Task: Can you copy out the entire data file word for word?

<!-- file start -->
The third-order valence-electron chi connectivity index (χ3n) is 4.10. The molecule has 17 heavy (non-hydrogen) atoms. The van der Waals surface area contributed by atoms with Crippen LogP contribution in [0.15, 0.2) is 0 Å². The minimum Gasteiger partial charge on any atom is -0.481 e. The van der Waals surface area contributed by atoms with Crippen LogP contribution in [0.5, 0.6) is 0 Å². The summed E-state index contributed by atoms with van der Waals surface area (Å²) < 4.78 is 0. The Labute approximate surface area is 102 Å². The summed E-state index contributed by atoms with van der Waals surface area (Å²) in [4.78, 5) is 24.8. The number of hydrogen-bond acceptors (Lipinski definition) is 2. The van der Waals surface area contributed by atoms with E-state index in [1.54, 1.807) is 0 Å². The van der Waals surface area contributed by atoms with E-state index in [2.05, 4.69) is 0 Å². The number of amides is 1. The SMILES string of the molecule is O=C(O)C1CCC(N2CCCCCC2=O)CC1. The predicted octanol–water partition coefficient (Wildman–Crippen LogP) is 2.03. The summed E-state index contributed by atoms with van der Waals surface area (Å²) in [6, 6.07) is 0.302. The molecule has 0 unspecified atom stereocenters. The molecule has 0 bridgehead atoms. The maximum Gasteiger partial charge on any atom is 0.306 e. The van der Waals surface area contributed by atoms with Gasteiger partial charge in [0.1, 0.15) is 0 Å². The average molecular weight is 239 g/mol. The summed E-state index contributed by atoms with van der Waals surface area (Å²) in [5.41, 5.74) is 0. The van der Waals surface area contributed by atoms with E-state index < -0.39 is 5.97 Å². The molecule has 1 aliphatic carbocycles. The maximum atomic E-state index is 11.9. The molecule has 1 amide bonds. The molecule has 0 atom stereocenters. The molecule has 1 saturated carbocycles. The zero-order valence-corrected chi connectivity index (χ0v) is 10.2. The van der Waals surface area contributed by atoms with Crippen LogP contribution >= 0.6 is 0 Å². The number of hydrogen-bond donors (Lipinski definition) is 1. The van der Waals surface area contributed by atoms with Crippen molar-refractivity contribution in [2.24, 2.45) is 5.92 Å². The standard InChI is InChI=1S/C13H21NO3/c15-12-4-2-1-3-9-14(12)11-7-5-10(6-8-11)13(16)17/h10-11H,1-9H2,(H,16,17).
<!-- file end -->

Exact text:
The third-order valence-electron chi connectivity index (χ3n) is 4.10. The molecule has 17 heavy (non-hydrogen) atoms. The van der Waals surface area contributed by atoms with Crippen LogP contribution in [0.15, 0.2) is 0 Å². The minimum Gasteiger partial charge on any atom is -0.481 e. The van der Waals surface area contributed by atoms with Crippen LogP contribution in [0.5, 0.6) is 0 Å². The summed E-state index contributed by atoms with van der Waals surface area (Å²) < 4.78 is 0. The Labute approximate surface area is 102 Å². The summed E-state index contributed by atoms with van der Waals surface area (Å²) in [4.78, 5) is 24.8. The number of hydrogen-bond acceptors (Lipinski definition) is 2. The van der Waals surface area contributed by atoms with E-state index in [1.54, 1.807) is 0 Å². The van der Waals surface area contributed by atoms with E-state index in [2.05, 4.69) is 0 Å². The number of amides is 1. The SMILES string of the molecule is O=C(O)C1CCC(N2CCCCCC2=O)CC1. The predicted octanol–water partition coefficient (Wildman–Crippen LogP) is 2.03. The summed E-state index contributed by atoms with van der Waals surface area (Å²) in [6, 6.07) is 0.302. The molecule has 0 unspecified atom stereocenters. The molecule has 0 bridgehead atoms. The maximum Gasteiger partial charge on any atom is 0.306 e. The van der Waals surface area contributed by atoms with Gasteiger partial charge in [0.1, 0.15) is 0 Å². The average molecular weight is 239 g/mol. The summed E-state index contributed by atoms with van der Waals surface area (Å²) in [5.41, 5.74) is 0. The van der Waals surface area contributed by atoms with E-state index < -0.39 is 5.97 Å². The molecule has 1 aliphatic carbocycles. The maximum atomic E-state index is 11.9. The molecule has 1 amide bonds. The molecule has 0 atom stereocenters. The molecule has 1 saturated carbocycles. The zero-order valence-corrected chi connectivity index (χ0v) is 10.2. The van der Waals surface area contributed by atoms with Crippen LogP contribution >= 0.6 is 0 Å². The number of hydrogen-bond donors (Lipinski definition) is 1. The van der Waals surface area contributed by atoms with Crippen molar-refractivity contribution in [2.24, 2.45) is 5.92 Å². The standard InChI is InChI=1S/C13H21NO3/c15-12-4-2-1-3-9-14(12)11-7-5-10(6-8-11)13(16)17/h10-11H,1-9H2,(H,16,17).